QTLs for seedling growth under heat stress were collected from the study of Kilasi et al. (2018). In this study, QTLs were identified for seedling growth in response to high temperature based on a recombinant inbred line population constructed by crossing heat-tolerant "N22" and heat-susceptible "IR64" varieties. The traits and materials were close to those in this study. The relevant QTL intervals and their chromosome physical positions were retrieved from the study and compared with the positions of heat-responsive lncRNAs identified in the present study. 10 DELs were colocalized with 5 QTLs (Figure 9). No target-coding genes were predicted for lncRNA TCONS_00067817, located within QTL slpc3.1 on chromosome 3, and TCONS_00022346, within slpc10.2 on chromosome 10, where QTL slpc was denoted as "shoot length under heat stress expressed as percentage of control". Seven DELs and their cis-target genes were colocalized within the same QTLs. For example, lncRNA TCONS_00070624 was localized on chromosome 3 QTL rlpc3.1, denoted as "root length under heat stress expressed as percentage of control". Six cis-target-coding genes of TCONS_00070624 were predicted, including Os03g0781100, Os03g0781200, Os03g0781300, Os03g0781400, Os03g0781600 and Os03g0781700. Remarkably, Os03g0781100, encoding a pentatricopeptide repeat (PPR) protein, has been demonstrated to bind RNA molecules and to function in diverse RNA metabolic pathways (Kobayashi et al. 2012). We speculated that Os03g0781100, encoding a PPR protein, might bind TCONS_00070624 to contribute to the response to high temperature. TCONS_00077715 and its cis-target gene, Os04g0120350, were mapped to QTLs rlpc4.1 and slht4.1 (shoot length under heat stress). Os04g0120350 encodes a protein similar to H0716A07.11 involved in the biological process of proteolysis (GO:0006508), indicating that TCONS_00077715 and Os04g0120350 cooperate to function in proteolysis induced by high temperature. TCONS_00084651 and Os05g0194900 were positioned within QTL slpc5.1 on chr5. Within QTL slpc10.2 on chromosome 10, 6 heat-responsive lncRNAs were located, among which TCONS_00018499 was adjacent to the cis-target-coding gene, Os10g0329400, and TCONS_00018800 to Os10g0368902, TCONS_00018917 to Os10g0369000 and TCONS_00018921 to Os10g0387000. Interestingly, Os10g0368902 also encodes a PPR protein, suggesting the vital roles of lncRNA- and PPR-coding gene interactions in plants coping with heat stress. Additionally, 3 DELs within QTLs had some target genes by the mode of ceRNA. Both TCONS_00018455 and Os01g0720600 were targeted by microRNA osa-miR5071. TCONS_00077715 together with Os05g0248301 and Os11g0227600 form the ceRNA pairs through osa-miR2090. TCONS_00018499 can serve as a sponge RNA of osa-miR1439 for 7 protein-coding genes (Figure 9). Notably, some of them encode heat response-related proteins; for instance, Os01g0160800 is relevant to protein synthesis, and Os07g0601900 encodes a protein similar to NADPH HC toxin reductase.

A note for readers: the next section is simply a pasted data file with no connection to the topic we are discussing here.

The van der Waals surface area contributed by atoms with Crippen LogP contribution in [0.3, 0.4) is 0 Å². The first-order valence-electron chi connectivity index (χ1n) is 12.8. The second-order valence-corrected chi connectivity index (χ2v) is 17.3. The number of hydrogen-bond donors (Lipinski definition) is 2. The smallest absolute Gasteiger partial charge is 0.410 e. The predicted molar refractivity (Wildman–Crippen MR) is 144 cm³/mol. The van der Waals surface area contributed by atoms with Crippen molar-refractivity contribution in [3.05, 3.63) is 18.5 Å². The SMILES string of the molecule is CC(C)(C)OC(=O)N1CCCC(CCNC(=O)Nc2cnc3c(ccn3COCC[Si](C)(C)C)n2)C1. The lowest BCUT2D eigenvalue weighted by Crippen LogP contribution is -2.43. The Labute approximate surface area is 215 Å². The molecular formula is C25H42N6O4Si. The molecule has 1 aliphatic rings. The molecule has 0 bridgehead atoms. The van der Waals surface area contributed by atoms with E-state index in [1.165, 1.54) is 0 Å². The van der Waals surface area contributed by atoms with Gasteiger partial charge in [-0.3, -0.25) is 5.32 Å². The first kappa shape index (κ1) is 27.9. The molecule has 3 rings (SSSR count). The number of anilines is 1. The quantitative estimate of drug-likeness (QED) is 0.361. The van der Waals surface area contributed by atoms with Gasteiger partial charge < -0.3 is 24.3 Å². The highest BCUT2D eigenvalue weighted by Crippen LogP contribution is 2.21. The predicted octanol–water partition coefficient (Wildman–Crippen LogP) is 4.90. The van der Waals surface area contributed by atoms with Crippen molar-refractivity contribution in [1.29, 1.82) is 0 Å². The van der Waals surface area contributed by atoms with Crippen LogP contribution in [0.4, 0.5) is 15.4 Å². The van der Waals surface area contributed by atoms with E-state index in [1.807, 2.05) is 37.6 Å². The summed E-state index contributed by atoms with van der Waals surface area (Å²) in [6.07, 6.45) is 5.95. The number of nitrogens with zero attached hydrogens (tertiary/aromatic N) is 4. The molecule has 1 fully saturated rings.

Enriched sequence motifs within heat-responsive lncRNAs
RNAs bound and regulated by proteins with similar functions usually contain conserved sequence motifs (Ray et al. 2013). LncRNAs induced under the same stress may be regulated by similar transcription factors or other regulated proteins. It has previously been demonstrated that stress-related sequence motifs were enriched in stress-responsive lncRNAs (Di et al. 2014; Zhang et al. 2019). In this study, we predicted the sequence motifs of lncRNAs responsive to increasing temperature. For the 231 heat-responsive lncRNAs, MEME was used for conserved sequence motif searching with the parameters mentioned in the Methods section. Ten motifs were found in all, with the most site occurrences of 125 and the least site occurrences of 6. Five motifs with the top occurrence number and lowest E-values were predominantly enriched with CGG, CUC, CG, AAA and UUU (Figure 10). To further verify motif enrichment in HRL body sequences, three background datasets, namely, HRL promoters, non-HRL body sequences and non-HRL promoters, were selected to compare the occurrence of motifs. By searching the motifs with MAST software in background sequences and Fisher's exact test, we found significant enrichment differences of motifs 2, 4, and 5 between HRL bodies and non-HRL bodies; motif 1 between HRL bodies and HRL promoters; and motifs 1, 2, 3, and 4 between HRL promoters and non-HRL promoters (Figure 10B). These results suggested the importance of lncRNAs with these motifs in the response to heat stress.